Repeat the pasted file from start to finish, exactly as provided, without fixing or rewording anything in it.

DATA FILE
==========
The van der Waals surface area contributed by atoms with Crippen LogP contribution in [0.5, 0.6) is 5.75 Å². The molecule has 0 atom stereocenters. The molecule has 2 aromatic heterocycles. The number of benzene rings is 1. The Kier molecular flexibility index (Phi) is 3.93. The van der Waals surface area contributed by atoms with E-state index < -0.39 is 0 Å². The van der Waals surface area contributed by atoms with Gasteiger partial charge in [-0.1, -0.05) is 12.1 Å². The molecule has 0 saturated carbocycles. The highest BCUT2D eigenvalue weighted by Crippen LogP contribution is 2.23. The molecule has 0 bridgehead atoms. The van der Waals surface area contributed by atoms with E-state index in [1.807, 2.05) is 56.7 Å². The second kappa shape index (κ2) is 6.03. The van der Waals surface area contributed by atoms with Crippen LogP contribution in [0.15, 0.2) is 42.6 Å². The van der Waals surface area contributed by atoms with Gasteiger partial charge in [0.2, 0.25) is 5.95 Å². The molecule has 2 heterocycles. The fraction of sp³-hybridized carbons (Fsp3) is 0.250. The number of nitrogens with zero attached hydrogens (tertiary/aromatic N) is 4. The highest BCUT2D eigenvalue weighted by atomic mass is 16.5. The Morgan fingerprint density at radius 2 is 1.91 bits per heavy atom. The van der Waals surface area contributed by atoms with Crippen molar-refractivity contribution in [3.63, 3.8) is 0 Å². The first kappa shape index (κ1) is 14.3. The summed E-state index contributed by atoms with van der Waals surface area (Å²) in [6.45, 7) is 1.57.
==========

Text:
The van der Waals surface area contributed by atoms with Crippen LogP contribution in [0.5, 0.6) is 5.75 Å². The molecule has 0 atom stereocenters. The molecule has 2 aromatic heterocycles. The number of benzene rings is 1. The Kier molecular flexibility index (Phi) is 3.93. The van der Waals surface area contributed by atoms with E-state index < -0.39 is 0 Å². The van der Waals surface area contributed by atoms with Gasteiger partial charge in [-0.1, -0.05) is 12.1 Å². The molecule has 0 saturated carbocycles. The highest BCUT2D eigenvalue weighted by Crippen LogP contribution is 2.23. The molecule has 0 bridgehead atoms. The van der Waals surface area contributed by atoms with E-state index in [1.807, 2.05) is 56.7 Å². The second kappa shape index (κ2) is 6.03. The van der Waals surface area contributed by atoms with Crippen LogP contribution in [0.15, 0.2) is 42.6 Å². The van der Waals surface area contributed by atoms with Gasteiger partial charge in [0.2, 0.25) is 5.95 Å². The molecule has 2 heterocycles. The fraction of sp³-hybridized carbons (Fsp3) is 0.250. The number of nitrogens with zero attached hydrogens (tertiary/aromatic N) is 4. The highest BCUT2D eigenvalue weighted by atomic mass is 16.5. The Morgan fingerprint density at radius 2 is 1.91 bits per heavy atom. The van der Waals surface area contributed by atoms with Crippen molar-refractivity contribution in [3.63, 3.8) is 0 Å². The first kappa shape index (κ1) is 14.3. The summed E-state index contributed by atoms with van der Waals surface area (Å²) in [6.45, 7) is 1.57.